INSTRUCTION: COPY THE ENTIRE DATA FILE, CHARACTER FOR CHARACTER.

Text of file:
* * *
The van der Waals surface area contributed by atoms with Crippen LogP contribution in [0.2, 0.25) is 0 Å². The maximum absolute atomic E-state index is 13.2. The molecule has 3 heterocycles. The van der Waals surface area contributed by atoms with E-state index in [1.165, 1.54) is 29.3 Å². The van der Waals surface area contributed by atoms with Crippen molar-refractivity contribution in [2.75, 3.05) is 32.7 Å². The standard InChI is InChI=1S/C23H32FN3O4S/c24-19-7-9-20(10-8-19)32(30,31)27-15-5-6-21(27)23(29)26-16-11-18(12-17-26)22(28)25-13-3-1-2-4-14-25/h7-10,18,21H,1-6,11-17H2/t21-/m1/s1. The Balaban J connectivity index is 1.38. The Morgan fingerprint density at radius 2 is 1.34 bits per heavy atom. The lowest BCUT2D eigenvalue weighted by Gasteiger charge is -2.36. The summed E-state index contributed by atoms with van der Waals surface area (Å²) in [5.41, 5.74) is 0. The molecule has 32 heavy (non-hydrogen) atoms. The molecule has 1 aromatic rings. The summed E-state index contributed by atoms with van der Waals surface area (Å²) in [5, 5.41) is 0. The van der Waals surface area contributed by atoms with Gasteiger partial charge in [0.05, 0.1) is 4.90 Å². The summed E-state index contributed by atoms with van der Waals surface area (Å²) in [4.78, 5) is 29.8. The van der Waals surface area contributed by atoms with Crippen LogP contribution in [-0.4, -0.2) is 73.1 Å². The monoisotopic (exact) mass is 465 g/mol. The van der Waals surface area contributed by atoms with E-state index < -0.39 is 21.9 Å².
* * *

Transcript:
The van der Waals surface area contributed by atoms with Crippen LogP contribution in [0.2, 0.25) is 0 Å². The maximum absolute atomic E-state index is 13.2. The molecule has 3 heterocycles. The van der Waals surface area contributed by atoms with E-state index in [1.165, 1.54) is 29.3 Å². The van der Waals surface area contributed by atoms with Crippen molar-refractivity contribution in [2.75, 3.05) is 32.7 Å². The standard InChI is InChI=1S/C23H32FN3O4S/c24-19-7-9-20(10-8-19)32(30,31)27-15-5-6-21(27)23(29)26-16-11-18(12-17-26)22(28)25-13-3-1-2-4-14-25/h7-10,18,21H,1-6,11-17H2/t21-/m1/s1. The Balaban J connectivity index is 1.38. The Morgan fingerprint density at radius 2 is 1.34 bits per heavy atom. The lowest BCUT2D eigenvalue weighted by Gasteiger charge is -2.36. The summed E-state index contributed by atoms with van der Waals surface area (Å²) in [5.41, 5.74) is 0. The molecule has 32 heavy (non-hydrogen) atoms. The molecule has 1 aromatic rings. The summed E-state index contributed by atoms with van der Waals surface area (Å²) in [5, 5.41) is 0. The van der Waals surface area contributed by atoms with Gasteiger partial charge in [0.05, 0.1) is 4.90 Å². The summed E-state index contributed by atoms with van der Waals surface area (Å²) in [4.78, 5) is 29.8. The van der Waals surface area contributed by atoms with Crippen LogP contribution in [-0.4, -0.2) is 73.1 Å². The monoisotopic (exact) mass is 465 g/mol. The van der Waals surface area contributed by atoms with E-state index < -0.39 is 21.9 Å².